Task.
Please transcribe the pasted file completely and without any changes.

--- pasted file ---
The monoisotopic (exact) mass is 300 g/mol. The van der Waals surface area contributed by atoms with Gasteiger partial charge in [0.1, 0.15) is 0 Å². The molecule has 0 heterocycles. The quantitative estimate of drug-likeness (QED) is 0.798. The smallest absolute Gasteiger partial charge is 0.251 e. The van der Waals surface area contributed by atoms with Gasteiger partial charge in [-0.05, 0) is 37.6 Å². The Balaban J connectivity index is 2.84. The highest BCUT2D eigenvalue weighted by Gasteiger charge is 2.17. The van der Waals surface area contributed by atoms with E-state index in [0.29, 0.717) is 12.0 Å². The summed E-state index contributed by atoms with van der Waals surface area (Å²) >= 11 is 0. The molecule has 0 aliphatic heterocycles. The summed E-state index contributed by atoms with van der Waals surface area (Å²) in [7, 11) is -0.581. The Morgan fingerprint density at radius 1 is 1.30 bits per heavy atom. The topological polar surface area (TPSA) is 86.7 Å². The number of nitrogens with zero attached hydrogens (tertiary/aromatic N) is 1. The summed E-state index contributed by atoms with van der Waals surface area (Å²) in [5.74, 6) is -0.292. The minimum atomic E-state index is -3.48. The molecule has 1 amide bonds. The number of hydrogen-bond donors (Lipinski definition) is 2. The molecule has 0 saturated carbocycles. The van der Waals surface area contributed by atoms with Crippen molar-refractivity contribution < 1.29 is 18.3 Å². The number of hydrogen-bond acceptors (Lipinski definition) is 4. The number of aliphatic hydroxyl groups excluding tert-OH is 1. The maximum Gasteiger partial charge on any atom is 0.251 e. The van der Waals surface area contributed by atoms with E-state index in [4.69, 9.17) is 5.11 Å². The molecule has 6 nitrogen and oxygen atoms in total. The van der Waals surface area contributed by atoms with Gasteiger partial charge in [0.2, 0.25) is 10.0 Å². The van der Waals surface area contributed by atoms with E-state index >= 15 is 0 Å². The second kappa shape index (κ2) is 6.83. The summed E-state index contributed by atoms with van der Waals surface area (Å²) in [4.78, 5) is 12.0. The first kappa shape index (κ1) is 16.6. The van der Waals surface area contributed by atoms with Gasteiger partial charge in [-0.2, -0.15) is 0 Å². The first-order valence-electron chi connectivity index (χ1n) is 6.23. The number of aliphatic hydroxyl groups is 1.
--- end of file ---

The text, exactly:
The monoisotopic (exact) mass is 300 g/mol. The van der Waals surface area contributed by atoms with Gasteiger partial charge in [0.1, 0.15) is 0 Å². The molecule has 0 heterocycles. The quantitative estimate of drug-likeness (QED) is 0.798. The smallest absolute Gasteiger partial charge is 0.251 e. The van der Waals surface area contributed by atoms with Gasteiger partial charge in [-0.05, 0) is 37.6 Å². The Balaban J connectivity index is 2.84. The highest BCUT2D eigenvalue weighted by Gasteiger charge is 2.17. The van der Waals surface area contributed by atoms with E-state index in [0.29, 0.717) is 12.0 Å². The summed E-state index contributed by atoms with van der Waals surface area (Å²) >= 11 is 0. The molecule has 0 aliphatic heterocycles. The summed E-state index contributed by atoms with van der Waals surface area (Å²) in [7, 11) is -0.581. The Morgan fingerprint density at radius 1 is 1.30 bits per heavy atom. The topological polar surface area (TPSA) is 86.7 Å². The number of nitrogens with zero attached hydrogens (tertiary/aromatic N) is 1. The summed E-state index contributed by atoms with van der Waals surface area (Å²) in [5.74, 6) is -0.292. The minimum atomic E-state index is -3.48. The molecule has 1 amide bonds. The number of hydrogen-bond donors (Lipinski definition) is 2. The molecule has 0 saturated carbocycles. The van der Waals surface area contributed by atoms with Crippen molar-refractivity contribution < 1.29 is 18.3 Å². The number of hydrogen-bond acceptors (Lipinski definition) is 4. The number of aliphatic hydroxyl groups excluding tert-OH is 1. The maximum Gasteiger partial charge on any atom is 0.251 e. The van der Waals surface area contributed by atoms with E-state index in [4.69, 9.17) is 5.11 Å². The molecule has 6 nitrogen and oxygen atoms in total. The van der Waals surface area contributed by atoms with Gasteiger partial charge in [0.2, 0.25) is 10.0 Å². The van der Waals surface area contributed by atoms with E-state index >= 15 is 0 Å². The second kappa shape index (κ2) is 6.83. The summed E-state index contributed by atoms with van der Waals surface area (Å²) in [4.78, 5) is 12.0. The first kappa shape index (κ1) is 16.6. The van der Waals surface area contributed by atoms with Gasteiger partial charge in [-0.2, -0.15) is 0 Å². The first-order valence-electron chi connectivity index (χ1n) is 6.23. The number of aliphatic hydroxyl groups is 1.